Anxiety interferes with the ability to take other people’s perspective, new research reveals.
Anxiety makes people focus more on themselves and reduces their empathy for others, psychologists have found.
The study’s results may help explain why anxiety can be such an isolating emotion.
The conclusions come from a series of experiments published in the Journal of Experimental Psychology: General (Todd et al., 2015).
For the research, people were made anxious by recounting a nervous moment from their past.
Then they were given a series of tests.
In one they were shown a picture of a person with a book next to them.
They were asked to say which side it was on.
Although the book was on the man in the picture’s left-hand-side, it was on the viewer’s right-hand side.
In other words: whether you see the book on the right or the left depends on whose perspective you are taking.
Over half of non-anxious people said the book was on the left, indicating they’d taken the other person’s perspective.
But, of the anxious people, only about one-quarter took the other person’s perspective.
The study’s authors concluded:
“…anxious participants displayed greater egocentrism in their mental-state reasoning: They were more likely to describe an object using their own spatial perspective, had more difficulty resisting egocentric interference when identifying an object from others’ spatial perspectives, and relied more heavily on privileged knowledge when inferring others’ beliefs.”
And they don’t think these results are explained by anxiety being a negative emotion.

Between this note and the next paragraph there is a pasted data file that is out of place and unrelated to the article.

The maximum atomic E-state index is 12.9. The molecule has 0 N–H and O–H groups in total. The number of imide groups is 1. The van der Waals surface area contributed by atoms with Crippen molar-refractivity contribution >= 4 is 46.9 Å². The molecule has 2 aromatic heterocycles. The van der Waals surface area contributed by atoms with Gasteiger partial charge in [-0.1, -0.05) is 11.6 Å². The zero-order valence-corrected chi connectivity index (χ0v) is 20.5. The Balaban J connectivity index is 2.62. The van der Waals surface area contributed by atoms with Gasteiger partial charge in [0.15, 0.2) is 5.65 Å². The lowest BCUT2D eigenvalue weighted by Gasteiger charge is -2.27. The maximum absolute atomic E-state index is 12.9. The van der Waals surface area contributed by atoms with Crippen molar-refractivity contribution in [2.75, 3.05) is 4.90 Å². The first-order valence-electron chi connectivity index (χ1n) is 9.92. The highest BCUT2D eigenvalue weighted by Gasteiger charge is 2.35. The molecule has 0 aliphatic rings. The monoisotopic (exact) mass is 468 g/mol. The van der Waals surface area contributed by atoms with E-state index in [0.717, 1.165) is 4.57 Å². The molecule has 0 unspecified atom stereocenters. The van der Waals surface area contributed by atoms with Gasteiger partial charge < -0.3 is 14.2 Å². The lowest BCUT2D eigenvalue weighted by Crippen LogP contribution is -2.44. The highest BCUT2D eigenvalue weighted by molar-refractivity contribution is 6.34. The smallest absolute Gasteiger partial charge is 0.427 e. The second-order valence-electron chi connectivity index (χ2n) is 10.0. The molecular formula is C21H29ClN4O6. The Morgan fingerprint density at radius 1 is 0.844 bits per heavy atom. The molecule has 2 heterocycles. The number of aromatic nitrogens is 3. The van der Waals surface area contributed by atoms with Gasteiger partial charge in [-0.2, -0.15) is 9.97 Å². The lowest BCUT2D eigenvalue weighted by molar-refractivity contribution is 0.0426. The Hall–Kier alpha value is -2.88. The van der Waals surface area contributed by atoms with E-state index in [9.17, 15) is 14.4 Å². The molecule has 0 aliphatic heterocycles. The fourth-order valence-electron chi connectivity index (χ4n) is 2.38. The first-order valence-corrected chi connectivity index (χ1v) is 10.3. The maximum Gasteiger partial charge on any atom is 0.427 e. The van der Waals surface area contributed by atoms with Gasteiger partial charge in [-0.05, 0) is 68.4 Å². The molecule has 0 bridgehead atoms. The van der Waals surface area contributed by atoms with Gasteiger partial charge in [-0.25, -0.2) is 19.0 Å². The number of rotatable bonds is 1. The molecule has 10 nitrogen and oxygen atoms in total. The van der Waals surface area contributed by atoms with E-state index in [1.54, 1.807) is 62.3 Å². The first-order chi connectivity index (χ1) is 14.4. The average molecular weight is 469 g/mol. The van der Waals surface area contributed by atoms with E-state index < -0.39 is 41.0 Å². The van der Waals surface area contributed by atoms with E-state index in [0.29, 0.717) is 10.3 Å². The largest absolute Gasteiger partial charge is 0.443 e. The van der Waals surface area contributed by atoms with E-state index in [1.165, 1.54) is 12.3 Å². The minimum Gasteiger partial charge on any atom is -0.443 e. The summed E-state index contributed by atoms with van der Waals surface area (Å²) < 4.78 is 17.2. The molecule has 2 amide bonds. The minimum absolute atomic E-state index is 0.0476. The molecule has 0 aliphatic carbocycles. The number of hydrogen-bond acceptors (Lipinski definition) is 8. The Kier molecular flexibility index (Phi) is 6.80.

The restricted empathy seems to be a unique effect of anxiety:
“…the egocentric effect of anxiety cannot be explained by the combination of negative valence and high arousal alone; rather, it seems that feeling anxious uniquely led to an increased reliance on one’s own egocentric perspective, to the detriment of understanding others’ viewpoints.”
About the author
Psychologist, Jeremy Dean, PhD is the founder and author of PsyBlog. He holds a doctorate in psychology from University College London and two other advanced degrees in psychology.
He has been writing about scientific research on PsyBlog since 2004. He is also the author of the book “Making Habits, Breaking Habits” (Da Capo, 2003) and several ebooks:
- Accept Yourself: How to feel a profound sense of warmth and self-compassion
- The Anxiety Plan: 42 Strategies For Worry, Phobias, OCD and Panic
- Spark: 17 Steps That Will Boost Your Motivation For Anything
- Activate: How To Find Joy Again By Changing What You Do
Image credit: Sean MacEntee